15th G7 summit
|15th G7 summit|
|Dates||July 14–16, 1989|
|Follows||14th G7 summit|
|Precedes||16th G7 summit|
The 15th G7 Summit was held in the business district of La Défense to the west of Paris, France between July 14 to 16, 1989. The venue for the summit meetings was the Grande Arche which was rushed to completion for celebrations marking the bicentennial of the French Revolution and for the world economic summit meeting that was held in the top of the Arche. This event was also called the "Summit of the Arch."
The Group of Seven (G7) was an unofficial forum which brought together the heads of the richest industrialized countries: France, West Germany, Italy, Japan, the United Kingdom, the United States, Canada (since 1976) and the President of the European Commission (starting officially in 1981). The summits were not meant to be linked formally with wider international institutions; and in fact, a mild rebellion against the stiff formality of other international meetings was a part of the genesis of cooperation between France's President Giscard d'Estaing and West Germany's Chancellor Helmut Schmidt as they conceived the first Group of Six (G6) summit in 1975.
Leaders at the summit
The G7 is an unofficial annual forum for the leaders of Canada, the European Commission, France, Germany, Italy, Japan, the United Kingdom and the United States.
The 15th G7 summit was the first summit for U.S. President George H. W. Bush and was the last summit for Italian Prime Minister Ciriaco De Mita. It was also the first and only summit for Japanese Prime Minister Sōsuke Uno.
|Core G7 members|
Host state and leader are shown in bold text.
|Canada||Brian Mulroney||Prime Minister|
|West Germany||Helmut Kohl||Chancellor|
|Italy||Ciriaco De Mita||Prime Minister|
|Japan||Sōsuke Uno||Prime Minister|
|United Kingdom||Margaret Thatcher||Prime Minister|
|United States||George H. W. Bush||President|
|European Community||Jacques Delors||Commission President|
|François Mitterrand||Council President|
The heads of state and government of over a dozen developing countries were also represented at this summit gathering in Paris.
The summit was intended as a venue for resolving differences among its members. As a practical matter, the summit was also conceived as an opportunity for its members to give each other mutual encouragement in the face of difficult economic decisions. Issues which were discussed at this summit included:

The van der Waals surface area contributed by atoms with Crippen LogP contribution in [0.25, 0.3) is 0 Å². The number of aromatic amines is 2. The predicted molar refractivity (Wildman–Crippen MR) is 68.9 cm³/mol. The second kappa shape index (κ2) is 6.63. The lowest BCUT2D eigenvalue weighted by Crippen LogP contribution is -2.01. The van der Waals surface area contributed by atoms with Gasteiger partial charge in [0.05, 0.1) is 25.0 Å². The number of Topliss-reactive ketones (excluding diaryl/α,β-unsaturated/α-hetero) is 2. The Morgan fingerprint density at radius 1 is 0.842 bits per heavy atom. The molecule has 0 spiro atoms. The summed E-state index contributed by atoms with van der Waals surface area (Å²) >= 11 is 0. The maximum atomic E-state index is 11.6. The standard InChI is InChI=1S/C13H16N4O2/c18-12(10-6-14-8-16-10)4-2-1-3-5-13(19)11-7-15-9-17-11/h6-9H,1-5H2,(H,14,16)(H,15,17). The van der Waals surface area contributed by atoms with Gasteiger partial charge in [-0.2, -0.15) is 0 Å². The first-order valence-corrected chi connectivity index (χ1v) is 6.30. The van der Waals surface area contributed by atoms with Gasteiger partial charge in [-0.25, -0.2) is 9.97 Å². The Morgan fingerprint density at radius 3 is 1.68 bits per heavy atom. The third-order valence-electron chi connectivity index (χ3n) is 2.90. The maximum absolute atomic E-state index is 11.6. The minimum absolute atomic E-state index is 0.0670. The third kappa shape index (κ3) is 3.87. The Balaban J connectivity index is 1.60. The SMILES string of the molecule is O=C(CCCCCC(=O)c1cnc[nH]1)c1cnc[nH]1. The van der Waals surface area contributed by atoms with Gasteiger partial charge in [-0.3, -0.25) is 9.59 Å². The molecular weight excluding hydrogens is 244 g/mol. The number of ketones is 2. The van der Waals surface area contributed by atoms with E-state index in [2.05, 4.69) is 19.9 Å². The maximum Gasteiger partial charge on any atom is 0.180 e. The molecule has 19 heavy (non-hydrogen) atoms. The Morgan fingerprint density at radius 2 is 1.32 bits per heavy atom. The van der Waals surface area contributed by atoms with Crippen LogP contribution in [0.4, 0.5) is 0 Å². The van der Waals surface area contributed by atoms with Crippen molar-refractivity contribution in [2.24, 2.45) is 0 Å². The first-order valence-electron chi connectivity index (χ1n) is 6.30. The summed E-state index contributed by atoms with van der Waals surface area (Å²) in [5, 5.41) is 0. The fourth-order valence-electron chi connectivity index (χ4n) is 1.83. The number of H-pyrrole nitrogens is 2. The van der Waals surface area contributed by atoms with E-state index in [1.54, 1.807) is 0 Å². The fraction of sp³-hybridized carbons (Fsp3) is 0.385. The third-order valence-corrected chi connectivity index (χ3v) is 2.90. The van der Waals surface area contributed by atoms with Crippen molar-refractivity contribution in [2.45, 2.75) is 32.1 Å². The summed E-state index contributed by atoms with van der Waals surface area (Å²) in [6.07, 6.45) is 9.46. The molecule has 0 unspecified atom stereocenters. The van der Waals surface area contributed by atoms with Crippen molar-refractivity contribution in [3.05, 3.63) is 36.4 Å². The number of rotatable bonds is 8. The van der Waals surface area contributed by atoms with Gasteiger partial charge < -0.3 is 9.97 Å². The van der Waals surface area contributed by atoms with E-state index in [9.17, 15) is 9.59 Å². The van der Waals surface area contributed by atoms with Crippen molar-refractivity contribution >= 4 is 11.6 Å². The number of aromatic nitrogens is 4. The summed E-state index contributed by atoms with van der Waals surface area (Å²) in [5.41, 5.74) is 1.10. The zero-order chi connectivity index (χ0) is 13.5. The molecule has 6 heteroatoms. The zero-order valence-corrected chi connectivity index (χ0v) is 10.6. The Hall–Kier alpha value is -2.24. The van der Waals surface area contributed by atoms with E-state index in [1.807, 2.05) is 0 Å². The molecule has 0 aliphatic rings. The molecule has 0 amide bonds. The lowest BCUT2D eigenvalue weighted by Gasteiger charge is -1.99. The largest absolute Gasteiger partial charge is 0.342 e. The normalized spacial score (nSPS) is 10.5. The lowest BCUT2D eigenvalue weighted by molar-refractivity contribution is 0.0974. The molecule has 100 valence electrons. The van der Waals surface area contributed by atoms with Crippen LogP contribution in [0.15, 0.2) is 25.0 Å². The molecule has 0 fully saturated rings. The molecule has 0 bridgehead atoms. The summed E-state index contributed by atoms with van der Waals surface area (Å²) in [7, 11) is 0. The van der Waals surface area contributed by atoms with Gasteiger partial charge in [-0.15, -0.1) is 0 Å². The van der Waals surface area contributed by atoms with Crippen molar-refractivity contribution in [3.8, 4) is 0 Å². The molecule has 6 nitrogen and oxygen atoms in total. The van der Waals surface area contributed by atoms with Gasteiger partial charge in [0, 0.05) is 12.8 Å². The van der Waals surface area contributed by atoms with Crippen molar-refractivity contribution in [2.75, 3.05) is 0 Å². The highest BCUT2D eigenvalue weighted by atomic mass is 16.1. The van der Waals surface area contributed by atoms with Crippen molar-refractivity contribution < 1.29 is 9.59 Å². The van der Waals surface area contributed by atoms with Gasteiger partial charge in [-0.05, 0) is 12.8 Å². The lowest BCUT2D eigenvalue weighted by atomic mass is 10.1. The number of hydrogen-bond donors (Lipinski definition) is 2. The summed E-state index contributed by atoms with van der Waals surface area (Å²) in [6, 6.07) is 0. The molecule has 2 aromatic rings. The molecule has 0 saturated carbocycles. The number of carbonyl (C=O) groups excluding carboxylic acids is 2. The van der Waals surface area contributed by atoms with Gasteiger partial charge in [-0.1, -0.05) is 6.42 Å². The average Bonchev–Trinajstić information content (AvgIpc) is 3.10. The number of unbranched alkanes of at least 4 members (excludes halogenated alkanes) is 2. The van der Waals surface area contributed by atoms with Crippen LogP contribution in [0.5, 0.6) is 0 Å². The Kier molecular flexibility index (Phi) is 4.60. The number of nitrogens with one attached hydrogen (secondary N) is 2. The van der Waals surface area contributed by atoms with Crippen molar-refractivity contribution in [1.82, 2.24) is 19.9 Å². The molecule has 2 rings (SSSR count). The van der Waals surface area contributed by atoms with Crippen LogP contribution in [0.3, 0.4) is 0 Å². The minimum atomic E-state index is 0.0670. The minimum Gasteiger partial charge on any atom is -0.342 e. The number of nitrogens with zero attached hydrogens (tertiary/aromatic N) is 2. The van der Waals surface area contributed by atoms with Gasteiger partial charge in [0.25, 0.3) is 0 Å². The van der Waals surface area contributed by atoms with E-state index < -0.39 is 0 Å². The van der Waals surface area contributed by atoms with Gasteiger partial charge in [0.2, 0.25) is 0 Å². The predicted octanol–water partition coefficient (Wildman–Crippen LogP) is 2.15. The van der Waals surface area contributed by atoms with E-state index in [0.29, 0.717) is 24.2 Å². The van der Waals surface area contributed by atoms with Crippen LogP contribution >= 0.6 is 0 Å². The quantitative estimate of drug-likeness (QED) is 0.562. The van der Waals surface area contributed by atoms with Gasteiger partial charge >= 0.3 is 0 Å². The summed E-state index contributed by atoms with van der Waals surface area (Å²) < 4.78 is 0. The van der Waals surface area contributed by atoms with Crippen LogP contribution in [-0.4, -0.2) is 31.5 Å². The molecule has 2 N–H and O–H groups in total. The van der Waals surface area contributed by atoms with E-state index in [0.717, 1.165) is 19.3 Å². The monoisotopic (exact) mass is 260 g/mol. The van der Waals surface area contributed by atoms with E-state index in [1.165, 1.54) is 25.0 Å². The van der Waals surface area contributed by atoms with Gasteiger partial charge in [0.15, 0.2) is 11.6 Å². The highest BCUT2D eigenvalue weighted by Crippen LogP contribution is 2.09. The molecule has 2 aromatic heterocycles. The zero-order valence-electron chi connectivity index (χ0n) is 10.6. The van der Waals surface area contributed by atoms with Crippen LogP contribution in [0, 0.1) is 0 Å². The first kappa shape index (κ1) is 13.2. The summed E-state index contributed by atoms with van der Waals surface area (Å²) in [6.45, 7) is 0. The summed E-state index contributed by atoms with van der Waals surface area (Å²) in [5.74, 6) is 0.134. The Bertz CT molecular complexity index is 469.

- International Economic Situation
- International Monetary Developments and Coordination
- Improving Economic Efficiency
- Trade Issues
- General Problems of Development
- The Situation in the Poorest Countries
- Strengthened Debt Strategy for the Heavily Indebted Countries
- Drug Issues
- International Cooperation against AIDS
While the agenda-setting or parameter-setting functions of the summit are important, the associated action or inaction which comes afterwards is important as well. These remain conceptually distinct aspects of the G7 summits.
A symbol of the mixed legacy of this summit is the Grande Arche itself. The total expenditure on the building reached 3.74 billion francs, all but 5.7 percent of which was covered by private investors, with the state remaining owner of the roof area; and yet,in 2001, parts of the facade were falling off. A Frommer's review in 2010 characterizes it as a "politician's folly."
In 1989, the summit leaders called for "adoption of sustainable forest management practices, with a view to preserving the scale of the world's forests," but there is little evidence of follow-up action.
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- Reuters: "Factbox: The Group of Eight: what is it?", July 3, 2008.
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- MOFA: Summit (15); European Union: "EU and the G8" Archived 2007-02-26 at the Wayback Machine
- Markham, James M. "All French Divided Over How to Do the Fete," New York Times. June 18, 1989; "G7, G8, G10, G21, G22, G26," The Economist. retrieved July 5, 2010.
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- Sadruddin, Aga Khan. "It's Time to Save the Forests," New York Times. July 19, 2000.
- Bayne, Nicholas and Robert D. Putnam. (2000). Hanging in There: The G7 and G8 Summit in Maturity and Renewal. Aldershot, Hampshire: Ashgate Publishing. ISBN 978-0-7546-1185-1; OCLC 43186692
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